Dark consequence of silencing Folau
Anyone who had any doubt in their mind that freedom of speech is under threat in Australia must now reconsider.
Sacked Wallaby Israel Folau's online campaign to raise money for his legal fight against Rugby Australia was removed on Monday morning.
And with that, the voices of 7000 donors were silenced.
It's important to realise, there was a larger point to Folau's campaign page that had nothing to do with money. Many had joined Folau's cause who didn't necessarily agree with the views he originally posted on social media, but supported his cause to protect freedom of speech. Closing it down is only going to pour petrol onto those flames.
Folau's GoFundMe page had raised $750,000 towards a $3 million target. Now, each and every one of those donations is winging its way back to the donor.
A spokesman for GoFundMe said that after a period of evaluation, Folau's campaign had violated its terms of service.
"We are absolutely committed to the fight for equality for LGBTIQ+ people and fostering an environment of inclusivity," GoFundMe's Australian regional director Nicola Britton said.
So, quite simply Folau's page was shut down because the rainbow LGBTIQ+ activists have an excessive amount of power in our society.
"While we welcome GoFundMe's engaging in diverse civil debate, we do not tolerate the promotion of discrimination or exclusion," Ms Britton added.
Let's be really clear about something, which has been lost in this heated discussion. To attempt to assert that Folau's posts were homophobic is simply disingenuous. His post read, "WARNING: Drunks, Homosexuals, Adulterers, Liars, Fornicators, Thieves, Atheists, Idolaters, HELL AWAITS YOU. Repent! Only Jesus Saves."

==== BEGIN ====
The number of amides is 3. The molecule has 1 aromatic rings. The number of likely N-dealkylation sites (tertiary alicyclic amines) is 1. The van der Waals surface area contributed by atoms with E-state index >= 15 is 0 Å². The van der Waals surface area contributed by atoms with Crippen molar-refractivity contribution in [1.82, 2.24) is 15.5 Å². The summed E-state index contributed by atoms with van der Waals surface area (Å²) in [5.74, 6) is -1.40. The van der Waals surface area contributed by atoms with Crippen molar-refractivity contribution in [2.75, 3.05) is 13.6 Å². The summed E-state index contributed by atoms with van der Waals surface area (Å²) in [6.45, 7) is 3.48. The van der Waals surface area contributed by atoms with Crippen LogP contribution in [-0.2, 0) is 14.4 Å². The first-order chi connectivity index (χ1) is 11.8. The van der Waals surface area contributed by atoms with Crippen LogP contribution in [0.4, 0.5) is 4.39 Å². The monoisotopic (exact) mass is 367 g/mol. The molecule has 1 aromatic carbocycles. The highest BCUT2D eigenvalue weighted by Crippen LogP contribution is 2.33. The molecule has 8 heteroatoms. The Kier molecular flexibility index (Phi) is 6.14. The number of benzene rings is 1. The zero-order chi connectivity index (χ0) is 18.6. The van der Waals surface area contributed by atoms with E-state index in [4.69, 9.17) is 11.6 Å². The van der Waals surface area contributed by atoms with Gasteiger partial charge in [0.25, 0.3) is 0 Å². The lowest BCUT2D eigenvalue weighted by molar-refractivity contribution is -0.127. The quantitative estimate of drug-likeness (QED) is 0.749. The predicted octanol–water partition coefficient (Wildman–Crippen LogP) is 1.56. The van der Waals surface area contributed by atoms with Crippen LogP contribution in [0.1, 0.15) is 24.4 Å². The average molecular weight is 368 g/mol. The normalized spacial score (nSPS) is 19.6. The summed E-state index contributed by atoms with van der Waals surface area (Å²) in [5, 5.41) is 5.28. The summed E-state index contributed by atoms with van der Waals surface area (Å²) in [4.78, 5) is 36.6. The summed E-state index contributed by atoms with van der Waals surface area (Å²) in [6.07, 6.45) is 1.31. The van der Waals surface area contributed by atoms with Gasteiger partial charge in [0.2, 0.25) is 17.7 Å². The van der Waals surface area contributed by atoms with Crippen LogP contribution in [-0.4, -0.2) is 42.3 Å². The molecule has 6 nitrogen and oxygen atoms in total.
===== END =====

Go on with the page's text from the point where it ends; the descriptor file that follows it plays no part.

There are eight categories listed there. Many of us would tick at least one, if not several of those categories.
The rainbow LGBTIQ+ category has been singled out because that's got the most vocal activists and currently carries the most corporate clout.
Is this the correct way for democracy to run? Are we happy to become slaves to those with the loudest voices?
Personally, I find Folau's post as offensive as threatening rantings from any religion. It is baffling that some appear to have an issue with Christianity and not other dominant world religions, which literally threaten to kill nonbelievers.
It just happens that hating Christianity - and Christians - is fashionable.
If Folau's words have no place in Australia we must ditch the hypocrisy and apply this logic equally to each and every religion and ideology, including feminism which casts original sin at the feet of men.
In a democracy there will always be people who disagree with you; even within organised religion there are varying degrees of extremism. If we go down this path, who is to become the gatekeeper of where the line of what is acceptable should be drawn? Who decides how much is too much?
We either believe in free speech or we don't. We can't have it both ways. Tolerating other people's free speech is part of living in a democratic society. We need to become better at walking past views we disagree with.
English author Evelyn Beatrice Hall said in 1906, "I disapprove of what you say, but I will defend to the death your right to say it."
The point is this: We may disagree with Folau's post.
We may disagree with the categories his post outlines as human beings who need to repent.
We may disagree that there is a god at all.
We may disagree anyone needs to repent or that hell exists.
But, we are on really dangerous ground if we start banning views we disagree with.
Folau is a devout Christian. Are we now saying that is unacceptable in Australia?
Some were offended that Folau turned to GoFundMe because he has millions in the bank. Actually, having millions of dollars in property is different to having millions of dollars in the bank. Who is to decide where that line is to be drawn on GoFundMe? Was Egg Boy allowed to raise $100,000 for his legal fees on the very same platform without anyone batting an eyelid because people agreed with the point he was making?
This is a really slippery slope.
Today the vocal minority has had a win, but it is the quiet majority who will suffer in the long term because democracy doesn't require us to just listen to the loudest voices.
Corrine Barraclough is a freelance writer. Continue the conversation @TweetCorrineB